Edmonton’s Ales Hemsky
earned a special footnote in NHL history last Sunday. The speedy forward snapped a shot past Columbus goaltender Pascal Leclaire
for the 1,000th shootout goal scored in the two-plus seasons since the NHL adopted the penalty-shot competition to settle tied games.
It’s somewhat appropriate that Hemsky was the one who scored the milestone goal. He did it on his 35th career shootout attempt -- the most among all NHL players; four more than runner-up Slava Kozlov of Atlanta. Hemsky and teammate Sam Gagner are tops among all players this season with 15 attempts; they share the single-season record with Minnesota’s Mikko Koivu and Pittsburgh’s Sidney Crosby, both of whom had 15 attempts last season. Koivu scored eight times, Hemsky six, and Gagner and Crosby were successful five times.
The successful attempt was the 12th of Hemsky’s career; he’s five behind all-time leaders Kozlov and Jussi Jokinen, who had 17 in 29 tries while with Dallas before being dealt to Tampa Bay at the trading deadline.
Goal No. 1,000 came in the 434th game to reach a shootout -- one out of every eight games since it was adopted in 2005-06. This season has been the best of the three for goaltenders: Through 1,013 games (126 shootouts), goalies had stopped 68.2 percent of shootout attempts, up from 66.4 in 2005-06 and 67.2 last season.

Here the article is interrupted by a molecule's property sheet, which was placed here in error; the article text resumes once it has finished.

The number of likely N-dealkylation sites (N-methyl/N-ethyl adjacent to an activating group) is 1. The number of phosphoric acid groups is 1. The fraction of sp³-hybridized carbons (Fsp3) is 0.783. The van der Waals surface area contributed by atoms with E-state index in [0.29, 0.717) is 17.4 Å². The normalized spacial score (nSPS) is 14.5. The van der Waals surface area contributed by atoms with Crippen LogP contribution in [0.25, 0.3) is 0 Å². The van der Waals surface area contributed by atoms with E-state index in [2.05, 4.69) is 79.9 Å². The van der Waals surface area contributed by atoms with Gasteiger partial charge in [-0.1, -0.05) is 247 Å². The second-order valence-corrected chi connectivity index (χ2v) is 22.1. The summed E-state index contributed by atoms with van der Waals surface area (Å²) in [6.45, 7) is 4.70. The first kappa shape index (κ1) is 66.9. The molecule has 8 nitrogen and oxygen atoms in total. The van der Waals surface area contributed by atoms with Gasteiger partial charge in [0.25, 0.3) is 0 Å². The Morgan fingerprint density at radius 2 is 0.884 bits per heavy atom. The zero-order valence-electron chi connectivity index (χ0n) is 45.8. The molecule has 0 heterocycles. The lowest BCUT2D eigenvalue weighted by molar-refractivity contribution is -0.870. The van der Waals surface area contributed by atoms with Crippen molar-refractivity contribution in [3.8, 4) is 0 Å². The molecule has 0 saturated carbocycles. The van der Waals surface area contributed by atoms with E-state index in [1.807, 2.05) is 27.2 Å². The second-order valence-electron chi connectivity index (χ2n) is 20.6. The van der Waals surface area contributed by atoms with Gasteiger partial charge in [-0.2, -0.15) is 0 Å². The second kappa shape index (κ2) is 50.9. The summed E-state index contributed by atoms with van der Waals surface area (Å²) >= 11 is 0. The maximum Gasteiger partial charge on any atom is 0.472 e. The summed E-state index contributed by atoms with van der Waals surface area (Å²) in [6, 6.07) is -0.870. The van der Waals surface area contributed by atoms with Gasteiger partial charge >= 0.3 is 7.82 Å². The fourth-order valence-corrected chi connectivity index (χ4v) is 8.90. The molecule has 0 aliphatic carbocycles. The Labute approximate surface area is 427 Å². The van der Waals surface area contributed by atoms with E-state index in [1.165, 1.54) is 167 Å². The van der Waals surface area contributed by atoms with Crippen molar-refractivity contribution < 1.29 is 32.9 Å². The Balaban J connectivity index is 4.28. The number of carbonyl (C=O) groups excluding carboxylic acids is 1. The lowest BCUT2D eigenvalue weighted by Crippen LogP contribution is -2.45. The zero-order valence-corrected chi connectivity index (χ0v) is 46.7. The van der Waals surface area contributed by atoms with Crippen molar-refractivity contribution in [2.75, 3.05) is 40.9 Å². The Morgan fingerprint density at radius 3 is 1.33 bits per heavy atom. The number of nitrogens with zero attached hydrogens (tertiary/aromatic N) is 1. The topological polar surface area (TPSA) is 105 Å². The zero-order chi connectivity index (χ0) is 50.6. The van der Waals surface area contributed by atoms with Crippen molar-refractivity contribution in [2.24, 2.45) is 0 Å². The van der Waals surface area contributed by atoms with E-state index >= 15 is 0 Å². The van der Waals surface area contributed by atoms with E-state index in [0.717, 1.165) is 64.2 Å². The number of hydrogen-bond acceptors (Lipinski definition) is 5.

Fast starters -- San Jose finished off its eight-game road trip last Saturday by setting an odd NHL record by scoring first for the 16th-consecutive game away from home. It’s the longest streak since the League began tracking that statistics 18 years ago.
Center Joe Pavelski's goal at 16:41 of the first period gave the Sharks a 1-0 lead over St. Louis in a game that San Jose won 2-0. The last time an opponent scored first against San Jose was at Anaheim on Dec. 16 when rookie forward Bobby Ryan scored for the Ducks at 13:41 of the first period. The Sharks won that game in a shootout.
The Sharks are 10-5-1 during their streak; they are 22-8-3 away from HP Pavilion this season.
Wednesday wonders -- Though they had lost 10 of their last 12 games before hosting the St. Louis Blues on March 5, the Detroit Red Wings had every reason to be confidence going into the game. That confidence was justified when the Wings beat the Blues 4-1 -- the win improved their record on Wednesdays to 11-0-0. No other team is perfect while playing more than four games on any day of the week: Montreal is 4-0-0 on Wednesdays and Dallas has won all four games played on Sundays.
The worst single-day showings are also on Wednesdays: Nashville is 0-5-1, Los Angeles is 1-7-0 and Pittsburgh is 1-6-0. The Penguins are 37-18-7 in games played on the other six days of the week.
He’s the 1 -- No goaltender in recent memory has had a two-game stretch to equal the one Florida’s Craig Anderson put together this past week. Anderson stopped 53 shots in the Panthers’ 1-0 road victory over the New York Islanders on Sunday, then made 4-0 saves two nights later in a 1-0 overtime victory at Boston. The Panthers became the first team in NHL history to win back-to-back 1-0 wins, both on the road.